Identifying Behavioral Woes of Institutional Investors

Nordic strategists and managers say institutional investors’ tendencies to herd, chase past performances, and second-guess decisions have contributed to underperformance.

(October 29, 2013) — Various investors’ behaviors such as herding, performance chasing, and complex committee structures could cause poor manager selection and underperformance, according to attendees at the Opalesque Nordic Roundtable.

A group of five Nordic investment managers, consultants, and strategists identified the three factors as the “three maladies of institutional investing” and might contribute to the less than stellar performance by larger funds.

Peter Seippel, head of quantitative analysis at Optimized Portfolio Management, said this was emphasized particularly with a growing demand for hedge funds by investors.

“From the beginning of the year, fixed income has given negative returns and that is of course a problem for investors relying heavily on bonds,” he said. “That has pushed some clients to reallocate and start increasing allocations towards hedge funds again.”

As more pensions turn to alternatives and absolute return strategies, a concern for “herding into ideas” escalates, according to Mikael Stenbom, CEO of Risk and Portfolio Management. Because large corporations have a difficult time performing their own analyses of managers and strategies, investors follow the steps of their peers that are making similar investments.

“It seems many of those investors tend to go in the same direction: they typically choose the same managers or the same providers, probably because it feels safer and is perceived as less politically controversial and risky,” Stenbom said.

Innovation, in both strategy and manager selection, was more prevalent among smaller organizations, family offices, or independent asset managers. Nordic investment consultancy Wassum’s Karl Trollborg said these smaller investors were able to perform appropriate due diligence on managers and various funds: “They also tend to be very active investors, keen on following through and deploying their money smartly.”

Another behavioral hindrance was investors’ tendencies to select their investments largely based on performance chasing. Opalesque suggested investors most often invest with a certain manager to chase past rates of return, lacking display of “proper know-how and procedures to invest rationally.”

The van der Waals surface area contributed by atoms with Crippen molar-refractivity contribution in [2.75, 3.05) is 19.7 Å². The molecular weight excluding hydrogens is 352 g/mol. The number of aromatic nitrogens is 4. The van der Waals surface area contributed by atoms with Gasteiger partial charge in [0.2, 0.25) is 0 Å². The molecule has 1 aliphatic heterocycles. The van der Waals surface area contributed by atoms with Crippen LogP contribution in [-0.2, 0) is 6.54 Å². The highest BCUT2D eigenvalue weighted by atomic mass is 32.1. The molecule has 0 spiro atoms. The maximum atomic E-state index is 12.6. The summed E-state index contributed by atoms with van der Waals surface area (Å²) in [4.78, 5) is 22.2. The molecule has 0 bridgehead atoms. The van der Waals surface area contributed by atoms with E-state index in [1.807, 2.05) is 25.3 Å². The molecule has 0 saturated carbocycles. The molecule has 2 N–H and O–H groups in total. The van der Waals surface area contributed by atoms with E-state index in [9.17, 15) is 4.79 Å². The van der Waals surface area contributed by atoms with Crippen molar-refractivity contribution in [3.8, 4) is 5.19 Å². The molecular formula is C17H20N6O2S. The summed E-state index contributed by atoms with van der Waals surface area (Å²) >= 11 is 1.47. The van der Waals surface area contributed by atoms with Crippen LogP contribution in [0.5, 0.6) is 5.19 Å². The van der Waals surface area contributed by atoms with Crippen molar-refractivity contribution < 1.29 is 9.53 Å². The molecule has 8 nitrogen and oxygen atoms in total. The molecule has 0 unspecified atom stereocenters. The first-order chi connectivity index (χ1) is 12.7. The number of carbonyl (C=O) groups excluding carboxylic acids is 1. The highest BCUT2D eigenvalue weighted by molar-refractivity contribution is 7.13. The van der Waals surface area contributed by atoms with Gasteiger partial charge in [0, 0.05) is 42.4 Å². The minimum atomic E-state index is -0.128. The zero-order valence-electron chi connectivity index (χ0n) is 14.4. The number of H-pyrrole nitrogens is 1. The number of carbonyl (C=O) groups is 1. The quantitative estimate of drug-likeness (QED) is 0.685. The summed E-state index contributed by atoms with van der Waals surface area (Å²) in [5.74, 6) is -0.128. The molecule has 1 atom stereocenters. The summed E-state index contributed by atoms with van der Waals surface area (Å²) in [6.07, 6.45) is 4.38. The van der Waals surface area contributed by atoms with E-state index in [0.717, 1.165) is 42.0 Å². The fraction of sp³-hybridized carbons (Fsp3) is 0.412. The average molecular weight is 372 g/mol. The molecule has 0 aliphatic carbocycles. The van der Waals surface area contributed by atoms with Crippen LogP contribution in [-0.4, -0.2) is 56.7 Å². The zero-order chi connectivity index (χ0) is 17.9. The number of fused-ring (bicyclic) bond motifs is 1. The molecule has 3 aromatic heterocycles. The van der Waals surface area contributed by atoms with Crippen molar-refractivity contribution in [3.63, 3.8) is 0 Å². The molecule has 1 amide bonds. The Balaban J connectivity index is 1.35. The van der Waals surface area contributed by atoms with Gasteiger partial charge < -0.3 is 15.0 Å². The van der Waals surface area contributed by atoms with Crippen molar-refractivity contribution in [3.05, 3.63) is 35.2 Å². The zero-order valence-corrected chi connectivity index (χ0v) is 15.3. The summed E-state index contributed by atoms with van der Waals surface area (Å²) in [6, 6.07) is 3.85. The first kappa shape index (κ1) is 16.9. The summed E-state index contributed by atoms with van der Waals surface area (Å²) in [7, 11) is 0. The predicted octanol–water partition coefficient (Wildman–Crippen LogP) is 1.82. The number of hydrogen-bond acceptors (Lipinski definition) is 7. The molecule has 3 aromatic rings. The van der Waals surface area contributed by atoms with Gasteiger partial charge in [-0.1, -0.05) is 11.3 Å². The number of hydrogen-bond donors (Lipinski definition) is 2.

“You have to do your analytics,” Stenbom said. “You have to visit the managers, you have to do the due diligence, you have to have the experience and the skill, you have to do all the work, and most importantly, you have to understand the manager.”

Understanding the manager is a complex idea—it constitutes understanding why a manager is making or losing money, explaining drawdowns, and being able to formulate “methods and courage to act anti-cyclical,” according to Stenbom.

Complex investment committee structures made up the third malaise. Extensive “second-guessing” by investment teams could cause stress and uncertainty, Stenbom said.

“The frightening thing is that the result that the group comes up with typically underperforms the average of the individual decisions, which is probably not a good case for committee decision making,” said Martin Estlander, founder of Finland-based Estlander & Partners.

Looking ahead, the roundtable concluded there would be increased volatility among a relatively positive outlook for global economies. Estlander projected improvements in both Chinese and US markets, followed by good opportunities for investments.

However, he asserted the difficulty of making accurate projections for asset and risk management.

“Our job is not to forecast the future, rather to respond to what’s happening,” Estlander said. “We just have to face reality from the point of view that when the s**t hits the fan, it’s going to hit all over the place and on every single position and gear our exposure accordingly.”

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